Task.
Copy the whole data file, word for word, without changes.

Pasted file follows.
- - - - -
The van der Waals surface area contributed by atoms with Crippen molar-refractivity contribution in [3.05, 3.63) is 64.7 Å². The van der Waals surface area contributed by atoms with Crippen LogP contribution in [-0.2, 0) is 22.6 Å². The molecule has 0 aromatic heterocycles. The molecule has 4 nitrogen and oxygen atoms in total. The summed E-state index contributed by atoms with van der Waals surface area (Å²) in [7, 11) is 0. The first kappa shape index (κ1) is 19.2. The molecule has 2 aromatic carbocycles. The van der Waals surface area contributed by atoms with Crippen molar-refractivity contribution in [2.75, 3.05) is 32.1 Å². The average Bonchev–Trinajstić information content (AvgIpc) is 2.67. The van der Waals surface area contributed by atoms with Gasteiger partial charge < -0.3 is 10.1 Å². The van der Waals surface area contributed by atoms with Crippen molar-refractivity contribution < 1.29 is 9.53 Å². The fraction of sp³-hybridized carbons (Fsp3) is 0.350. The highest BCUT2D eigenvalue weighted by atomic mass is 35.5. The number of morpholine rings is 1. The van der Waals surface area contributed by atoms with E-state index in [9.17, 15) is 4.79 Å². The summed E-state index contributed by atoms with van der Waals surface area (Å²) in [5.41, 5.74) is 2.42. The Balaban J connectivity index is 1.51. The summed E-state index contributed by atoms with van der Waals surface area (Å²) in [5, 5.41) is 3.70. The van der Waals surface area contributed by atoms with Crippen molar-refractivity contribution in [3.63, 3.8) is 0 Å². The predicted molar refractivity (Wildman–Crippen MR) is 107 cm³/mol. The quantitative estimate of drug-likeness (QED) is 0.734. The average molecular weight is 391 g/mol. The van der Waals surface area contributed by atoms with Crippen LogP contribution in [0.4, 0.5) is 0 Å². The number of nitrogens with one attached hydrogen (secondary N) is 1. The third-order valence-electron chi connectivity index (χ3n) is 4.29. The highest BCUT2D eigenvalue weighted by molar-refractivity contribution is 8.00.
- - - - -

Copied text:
The van der Waals surface area contributed by atoms with Crippen molar-refractivity contribution in [3.05, 3.63) is 64.7 Å². The van der Waals surface area contributed by atoms with Crippen LogP contribution in [-0.2, 0) is 22.6 Å². The molecule has 0 aromatic heterocycles. The molecule has 4 nitrogen and oxygen atoms in total. The summed E-state index contributed by atoms with van der Waals surface area (Å²) in [7, 11) is 0. The first kappa shape index (κ1) is 19.2. The molecule has 2 aromatic carbocycles. The van der Waals surface area contributed by atoms with Crippen molar-refractivity contribution in [2.75, 3.05) is 32.1 Å². The average Bonchev–Trinajstić information content (AvgIpc) is 2.67. The van der Waals surface area contributed by atoms with Gasteiger partial charge < -0.3 is 10.1 Å². The van der Waals surface area contributed by atoms with Crippen molar-refractivity contribution < 1.29 is 9.53 Å². The fraction of sp³-hybridized carbons (Fsp3) is 0.350. The highest BCUT2D eigenvalue weighted by atomic mass is 35.5. The number of morpholine rings is 1. The van der Waals surface area contributed by atoms with E-state index in [9.17, 15) is 4.79 Å². The summed E-state index contributed by atoms with van der Waals surface area (Å²) in [5.41, 5.74) is 2.42. The Balaban J connectivity index is 1.51. The summed E-state index contributed by atoms with van der Waals surface area (Å²) in [5, 5.41) is 3.70. The van der Waals surface area contributed by atoms with Crippen molar-refractivity contribution in [3.63, 3.8) is 0 Å². The predicted molar refractivity (Wildman–Crippen MR) is 107 cm³/mol. The quantitative estimate of drug-likeness (QED) is 0.734. The average molecular weight is 391 g/mol. The van der Waals surface area contributed by atoms with Crippen LogP contribution in [0.4, 0.5) is 0 Å². The number of nitrogens with one attached hydrogen (secondary N) is 1. The third-order valence-electron chi connectivity index (χ3n) is 4.29. The highest BCUT2D eigenvalue weighted by molar-refractivity contribution is 8.00.